SLA 3D printing requires conductive agents to make EESDs, which can be achieved by adding one inside photocurable resins, or depositing a metal layer after the desired shape has been printed. In fact, some researchers have reported that adding silver nitrate and MWCNTs in polyethylene glycol diacrylate (PEGDA) and acrylic based resin can achieve limited electrical conductivity. Vat-photopolymerization can also be used to 3D print complex EESDs, and what it lacks in material choice, it makes up for in layer resolution. The feedstock’s viscosity can affect the object’s quality and print speed, but controlling temperature or diluents can help.
“Other methods like powder bed fusion, laminated object manufacturing and direct energy deposition are rarely been used to fabricate a complete EESD, nevertheless, some reports have shown manufacturing metal current collectors for EESDs,” the researchers wrote.
There are also design considerations to take into account when 3D printing EESDs. For the most part, an in-plane or sandwiched design is used to assemble 3D printed batteries and supercapacitors. Sandwiched-type EESDs have the potential for mass production and are cost-effective, while in-plane is good for tailored applications, like supercapacitors, because it allows a “minimum footprint with enhanced ionic transport.”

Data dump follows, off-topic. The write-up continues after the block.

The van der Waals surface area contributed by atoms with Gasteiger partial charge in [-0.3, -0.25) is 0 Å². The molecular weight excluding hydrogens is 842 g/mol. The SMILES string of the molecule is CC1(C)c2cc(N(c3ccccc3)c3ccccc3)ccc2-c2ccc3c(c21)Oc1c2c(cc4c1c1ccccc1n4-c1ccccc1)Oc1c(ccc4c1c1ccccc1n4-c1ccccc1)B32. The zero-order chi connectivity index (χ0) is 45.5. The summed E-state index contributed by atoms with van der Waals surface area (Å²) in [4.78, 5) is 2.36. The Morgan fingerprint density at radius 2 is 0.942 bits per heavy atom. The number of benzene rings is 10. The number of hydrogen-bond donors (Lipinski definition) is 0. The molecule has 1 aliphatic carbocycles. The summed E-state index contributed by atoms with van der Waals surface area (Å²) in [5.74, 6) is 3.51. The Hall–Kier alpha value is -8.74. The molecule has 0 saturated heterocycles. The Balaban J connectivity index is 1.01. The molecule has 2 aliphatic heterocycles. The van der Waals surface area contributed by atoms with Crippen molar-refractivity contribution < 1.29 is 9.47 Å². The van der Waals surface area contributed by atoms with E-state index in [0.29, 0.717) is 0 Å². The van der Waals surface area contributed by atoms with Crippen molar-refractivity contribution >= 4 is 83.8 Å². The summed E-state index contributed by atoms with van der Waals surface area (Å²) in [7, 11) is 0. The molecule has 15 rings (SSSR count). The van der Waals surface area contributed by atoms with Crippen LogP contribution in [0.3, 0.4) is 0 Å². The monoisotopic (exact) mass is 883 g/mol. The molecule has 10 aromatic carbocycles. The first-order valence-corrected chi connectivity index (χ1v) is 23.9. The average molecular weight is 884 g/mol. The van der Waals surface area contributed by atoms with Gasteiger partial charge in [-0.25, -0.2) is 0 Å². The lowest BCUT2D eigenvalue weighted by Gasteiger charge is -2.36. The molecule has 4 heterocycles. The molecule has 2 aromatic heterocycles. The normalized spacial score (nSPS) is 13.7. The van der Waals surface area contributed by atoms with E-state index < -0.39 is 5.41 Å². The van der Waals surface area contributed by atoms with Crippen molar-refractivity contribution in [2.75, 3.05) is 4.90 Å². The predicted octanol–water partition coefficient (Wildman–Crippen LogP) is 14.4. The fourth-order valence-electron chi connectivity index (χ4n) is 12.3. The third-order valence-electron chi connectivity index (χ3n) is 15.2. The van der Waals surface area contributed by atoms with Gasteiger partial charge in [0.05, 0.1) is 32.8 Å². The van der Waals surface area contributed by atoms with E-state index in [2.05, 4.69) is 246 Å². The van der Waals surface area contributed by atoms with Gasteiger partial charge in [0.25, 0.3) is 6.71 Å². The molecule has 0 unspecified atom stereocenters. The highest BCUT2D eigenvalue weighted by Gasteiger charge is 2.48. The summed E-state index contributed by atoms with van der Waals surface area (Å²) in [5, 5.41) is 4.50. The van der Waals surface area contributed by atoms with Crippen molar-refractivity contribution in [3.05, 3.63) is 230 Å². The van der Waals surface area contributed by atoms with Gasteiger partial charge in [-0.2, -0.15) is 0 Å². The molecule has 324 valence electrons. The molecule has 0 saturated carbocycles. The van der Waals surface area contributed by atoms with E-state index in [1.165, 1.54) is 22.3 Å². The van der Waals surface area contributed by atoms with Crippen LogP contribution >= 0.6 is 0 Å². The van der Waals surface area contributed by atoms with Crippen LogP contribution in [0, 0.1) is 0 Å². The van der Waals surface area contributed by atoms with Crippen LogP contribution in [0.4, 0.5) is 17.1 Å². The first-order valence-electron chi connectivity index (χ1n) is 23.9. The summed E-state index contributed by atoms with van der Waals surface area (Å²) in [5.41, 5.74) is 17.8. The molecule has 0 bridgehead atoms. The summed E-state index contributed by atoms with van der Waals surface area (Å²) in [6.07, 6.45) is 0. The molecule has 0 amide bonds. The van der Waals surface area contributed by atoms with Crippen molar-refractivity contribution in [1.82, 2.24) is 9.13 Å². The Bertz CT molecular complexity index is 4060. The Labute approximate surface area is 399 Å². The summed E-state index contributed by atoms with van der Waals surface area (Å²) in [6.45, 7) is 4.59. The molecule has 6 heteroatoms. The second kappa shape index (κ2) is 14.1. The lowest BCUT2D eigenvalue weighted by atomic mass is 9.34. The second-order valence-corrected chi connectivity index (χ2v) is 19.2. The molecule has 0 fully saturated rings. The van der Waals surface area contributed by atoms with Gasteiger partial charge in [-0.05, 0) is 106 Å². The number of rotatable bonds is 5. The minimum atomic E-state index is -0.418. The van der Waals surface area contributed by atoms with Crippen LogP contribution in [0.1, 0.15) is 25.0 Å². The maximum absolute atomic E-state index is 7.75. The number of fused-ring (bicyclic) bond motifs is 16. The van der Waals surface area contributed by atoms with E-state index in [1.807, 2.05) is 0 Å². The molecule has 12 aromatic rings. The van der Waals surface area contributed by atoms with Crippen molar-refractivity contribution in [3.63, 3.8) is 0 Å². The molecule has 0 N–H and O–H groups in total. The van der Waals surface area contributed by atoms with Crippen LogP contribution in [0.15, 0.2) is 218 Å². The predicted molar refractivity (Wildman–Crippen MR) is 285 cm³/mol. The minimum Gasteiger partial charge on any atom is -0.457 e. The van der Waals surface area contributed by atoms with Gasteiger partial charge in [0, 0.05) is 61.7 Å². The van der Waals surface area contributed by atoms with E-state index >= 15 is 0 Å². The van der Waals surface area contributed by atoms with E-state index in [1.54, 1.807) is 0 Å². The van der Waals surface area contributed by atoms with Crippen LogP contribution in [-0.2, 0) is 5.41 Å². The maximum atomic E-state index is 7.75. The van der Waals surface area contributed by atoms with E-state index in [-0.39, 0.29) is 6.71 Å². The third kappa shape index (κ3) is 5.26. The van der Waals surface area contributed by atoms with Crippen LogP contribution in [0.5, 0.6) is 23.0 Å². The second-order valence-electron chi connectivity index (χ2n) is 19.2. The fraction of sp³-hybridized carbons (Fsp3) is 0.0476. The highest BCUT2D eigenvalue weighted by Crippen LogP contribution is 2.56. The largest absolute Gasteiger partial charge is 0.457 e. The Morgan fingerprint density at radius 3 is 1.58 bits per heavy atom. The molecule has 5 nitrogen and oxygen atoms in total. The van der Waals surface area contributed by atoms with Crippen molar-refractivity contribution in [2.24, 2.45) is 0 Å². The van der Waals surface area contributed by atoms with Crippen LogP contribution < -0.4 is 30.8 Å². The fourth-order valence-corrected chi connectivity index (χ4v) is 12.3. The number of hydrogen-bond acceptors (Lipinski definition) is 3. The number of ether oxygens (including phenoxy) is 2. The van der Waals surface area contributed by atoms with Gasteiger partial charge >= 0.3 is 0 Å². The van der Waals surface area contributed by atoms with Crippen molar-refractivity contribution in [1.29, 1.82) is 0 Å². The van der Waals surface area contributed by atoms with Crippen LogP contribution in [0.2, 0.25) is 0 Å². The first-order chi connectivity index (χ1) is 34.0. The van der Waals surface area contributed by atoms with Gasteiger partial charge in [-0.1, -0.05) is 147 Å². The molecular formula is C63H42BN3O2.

“One observation worth noting during our literature search was that in-plane designs are preferred (or at least more common) when EESDs are fabricated using DIW and IJP, while sandwich designs is readily used for FDM and SLA-based 3D printing,” the researchers wrote. “We believe that FDM and SLA uses insulating polymer matrix and principles behind these printing methods allow limited choice for making conductive composites which are essential for constructing an EESD. A second more fundamental reason is that FDM and especially SLA-based 3D printing can create objects in full form factor directly (coin cells, thin film cells, outer casing as well as complex electrodes) in a single or multistep print.”
Along with the method and materials, the charge storage process also has to be considered. A higher surface to volume ratio, completed through etching or selective decomposition of the photocurable resin or composite thermoplastic, will be good for surface pseudocapacitive storage and electrochemical double layer capacitance. However, a high surface area material capable of capacitive charge storage only works if the material has enough electrical conductivity.
“For EESD applications, and to some extent other electrochemical system…the choice of material, the nature of the final print in terms of composition, together with the attributes of the print specific to the application, will dictate the printing method used,” the researchers concluded.